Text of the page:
Today’s veterans not only deserve but need the expanded GI education benefits that have been unanimously passed by the U.S. House and Senate and, as of Aug. 15, are awaiting the president’s signature. The Harry W. Colmery Veterans Education Assistance Act of 2017 removes the end date for veterans to use the educational benefits, expands eligibility and boosts aid. These benefits meet the needs of life in the 21st century and will be life changing for so many.
As a veteran, a college graduate, a Baker College dean and a father of a soldier, I understand how lives are put on hold when military service calls and the importance of being able to pick up where soldiers left off when they return from deployment. This widens the opportunity for our veterans to acquire and maintain skills that will enable them to serve our great nation once again while providing for their families.
The bill was named for Harry Walter Colmery, credited with the initial draft of what became the first GI Bill of Rights enacted in 1944. This latest iteration combines 18 bills promoted by a coalition of 37 partner organizations representing veterans, disabled and retired veterans, student veterans, active-duty military, military families, educators and others. Their goal was to ensure all qualifying veterans who want to go to college have the means to do so for the rest of their lives. Dubbed the “Forever GI Bill,” the legislation extends the length of time veterans have access to GI educational benefits from 15 years following military service to their lifetime.
Other enhancements in the budget-neutral Forever GI Bill are the expansion of educational benefits available to reserve and guard forces, extension of coverage for surviving spouses and dependents and lifting of requirements that had prevented some Purple Heart recipients from receiving benefits at the 100 percent rate.
Also significant to thousands of veterans are provisions that address college education in science, technology, engineering and mathematics (STEM) fields — programs that typically require longer than four years to complete. The Forever GI Bill provides funding for students in specific STEM degree programs exceeding the standard number of years, enabling them to pursue these in-demand careers without the hardship of paying additional tuition out of pocket.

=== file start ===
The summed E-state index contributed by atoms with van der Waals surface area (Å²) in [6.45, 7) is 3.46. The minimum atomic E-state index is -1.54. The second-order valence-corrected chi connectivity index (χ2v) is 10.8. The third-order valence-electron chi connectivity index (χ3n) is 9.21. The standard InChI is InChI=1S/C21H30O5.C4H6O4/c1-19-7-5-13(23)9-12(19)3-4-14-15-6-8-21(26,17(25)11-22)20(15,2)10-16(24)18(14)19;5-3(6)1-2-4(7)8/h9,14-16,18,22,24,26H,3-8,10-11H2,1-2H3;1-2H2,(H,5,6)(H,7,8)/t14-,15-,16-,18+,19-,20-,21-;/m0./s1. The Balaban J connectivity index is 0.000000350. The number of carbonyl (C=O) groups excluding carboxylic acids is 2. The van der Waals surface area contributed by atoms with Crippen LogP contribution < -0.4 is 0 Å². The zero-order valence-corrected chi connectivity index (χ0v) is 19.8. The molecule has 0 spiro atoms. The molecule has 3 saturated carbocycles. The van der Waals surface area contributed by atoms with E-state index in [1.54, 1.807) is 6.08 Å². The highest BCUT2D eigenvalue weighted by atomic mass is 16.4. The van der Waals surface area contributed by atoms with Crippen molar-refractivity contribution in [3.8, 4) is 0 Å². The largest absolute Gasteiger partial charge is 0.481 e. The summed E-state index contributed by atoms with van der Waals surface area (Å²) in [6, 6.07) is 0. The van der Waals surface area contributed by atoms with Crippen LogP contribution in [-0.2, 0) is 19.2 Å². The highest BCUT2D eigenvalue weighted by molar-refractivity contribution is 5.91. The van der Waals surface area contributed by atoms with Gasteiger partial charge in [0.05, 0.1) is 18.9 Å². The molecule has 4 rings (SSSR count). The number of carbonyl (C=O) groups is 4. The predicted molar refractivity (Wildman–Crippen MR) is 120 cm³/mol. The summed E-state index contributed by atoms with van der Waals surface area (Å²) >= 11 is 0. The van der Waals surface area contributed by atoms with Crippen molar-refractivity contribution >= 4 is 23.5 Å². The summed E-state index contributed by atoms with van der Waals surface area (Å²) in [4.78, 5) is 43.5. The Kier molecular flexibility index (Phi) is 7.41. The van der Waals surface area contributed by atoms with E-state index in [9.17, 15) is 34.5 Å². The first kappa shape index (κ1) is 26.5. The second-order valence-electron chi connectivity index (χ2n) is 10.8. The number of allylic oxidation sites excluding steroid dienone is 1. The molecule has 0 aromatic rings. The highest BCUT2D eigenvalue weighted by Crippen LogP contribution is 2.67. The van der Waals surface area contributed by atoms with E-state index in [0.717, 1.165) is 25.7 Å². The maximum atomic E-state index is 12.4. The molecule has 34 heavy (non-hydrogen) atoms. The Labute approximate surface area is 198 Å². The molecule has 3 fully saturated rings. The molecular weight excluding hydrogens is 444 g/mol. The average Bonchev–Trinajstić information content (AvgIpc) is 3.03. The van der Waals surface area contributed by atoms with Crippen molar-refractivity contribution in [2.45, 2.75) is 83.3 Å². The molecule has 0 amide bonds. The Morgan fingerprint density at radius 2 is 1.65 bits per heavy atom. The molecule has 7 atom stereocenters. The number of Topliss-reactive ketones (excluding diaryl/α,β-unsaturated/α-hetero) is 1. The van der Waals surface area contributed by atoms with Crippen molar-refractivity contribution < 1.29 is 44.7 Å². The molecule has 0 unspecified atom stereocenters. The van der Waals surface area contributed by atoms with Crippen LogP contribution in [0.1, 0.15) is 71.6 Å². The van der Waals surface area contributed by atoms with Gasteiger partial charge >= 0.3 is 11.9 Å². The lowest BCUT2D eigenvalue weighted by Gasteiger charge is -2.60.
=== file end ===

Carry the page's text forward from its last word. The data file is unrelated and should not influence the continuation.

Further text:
Another important change in the bill is the reinstatement of benefits for veterans impacted by a school’s closure or disapproval by the Department of Veterans Affairs. This occurred in the recent past and left our national heroes stranded, ineligible for benefits and unable to complete their degree programs.
These changes, among others in the Forever GI Bill, make it easier for veterans, their dependents and survivors to pursue a college degree and a better life. The changes come when post-secondary education and/or training never have been more essential to earning a living wage. Students can use the benefits to go to school — on campus or online — to further training they received in the service or to start a career path in a new area of interest.
At Baker College, we are committed to providing quality higher education that prepares graduates for employment or career advancement. We take this commitment seriously as an institution and as individuals, especially in support of military-connected students, as they overcome challenges inherent in their return to civilian life. That’s why our campuses have a veteran point of contact, designated admissions advisors and financial services team members to provide unique assistance to these students. This bill is a leap forward in enhancing these students’ paths to success.
I applaud the bipartisan support for this legislation, and I encourage every American to contact their U.S. representatives and senators to thank them for accommodating the changing needs of our military and society.
Richard G. Bush, Ph.D., is dean of the College of Information Technology at Baker College where he leads undergraduate and graduate programs in information technology and computer information systems offered at campuses throughout Michigan — including one in Muskegon — and online. He served in the U.S. Air Force and Air Force Reserves for more than 15 years at bases in Germany and Michigan. He can be reached at firstname.lastname@example.org.